Fast Inference on Large Language Models: BLOOMZ on Habana Gaudi2 Accelerator

Published March 28, 2023
Update on GitHub

This article will show you how to easily deploy large language models with hundreds of billions of parameters like BLOOM on Habana® Gaudi®2 using 🤗 Optimum Habana, which is the bridge between Gaudi2 and the 🤗 Transformers library. As demonstrated in the benchmark presented in this post, this will enable you to run inference faster than with any GPU currently available on the market.

As models get bigger and bigger, deploying them into production to run inference has become increasingly challenging. Both hardware and software have seen a lot of innovations to address these challenges, so let's dive in to see how to efficiently overcome them!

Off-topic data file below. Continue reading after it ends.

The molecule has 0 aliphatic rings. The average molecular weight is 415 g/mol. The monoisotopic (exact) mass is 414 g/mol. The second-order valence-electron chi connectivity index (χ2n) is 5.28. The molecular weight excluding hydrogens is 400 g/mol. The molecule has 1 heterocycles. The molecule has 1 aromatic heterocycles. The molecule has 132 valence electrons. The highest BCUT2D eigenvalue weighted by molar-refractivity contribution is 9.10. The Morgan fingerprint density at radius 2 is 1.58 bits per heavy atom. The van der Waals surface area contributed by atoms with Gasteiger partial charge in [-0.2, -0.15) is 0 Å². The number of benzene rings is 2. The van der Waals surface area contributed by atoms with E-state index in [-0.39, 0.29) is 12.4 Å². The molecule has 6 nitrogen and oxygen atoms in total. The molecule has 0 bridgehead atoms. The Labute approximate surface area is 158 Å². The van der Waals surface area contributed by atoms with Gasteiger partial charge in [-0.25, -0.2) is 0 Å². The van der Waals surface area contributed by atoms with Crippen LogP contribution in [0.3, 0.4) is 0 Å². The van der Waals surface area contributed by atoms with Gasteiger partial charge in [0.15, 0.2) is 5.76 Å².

BLOOM is a 176-billion-parameter autoregressive model that was trained to complete sequences of text. It can handle 46 different languages and 13 programming languages. Designed and trained as part of the BigScience initiative, BLOOM is an open-science project that involved a large number of researchers and engineers all over the world. More recently, another model with the exact same architecture was released: BLOOMZ, which is a fine-tuned version of BLOOM on several tasks leading to better generalization and zero-shot[^1] capabilities.

Such large models raise new challenges in terms of memory and speed for both training and inference. Even in 16-bit precision, one instance requires 352 GB to fit! You will probably struggle to find any device with so much memory at the moment, but state-of-the-art hardware like Habana Gaudi2 does make it possible to perform inference on BLOOM and BLOOMZ models with low latencies.

Habana Gaudi2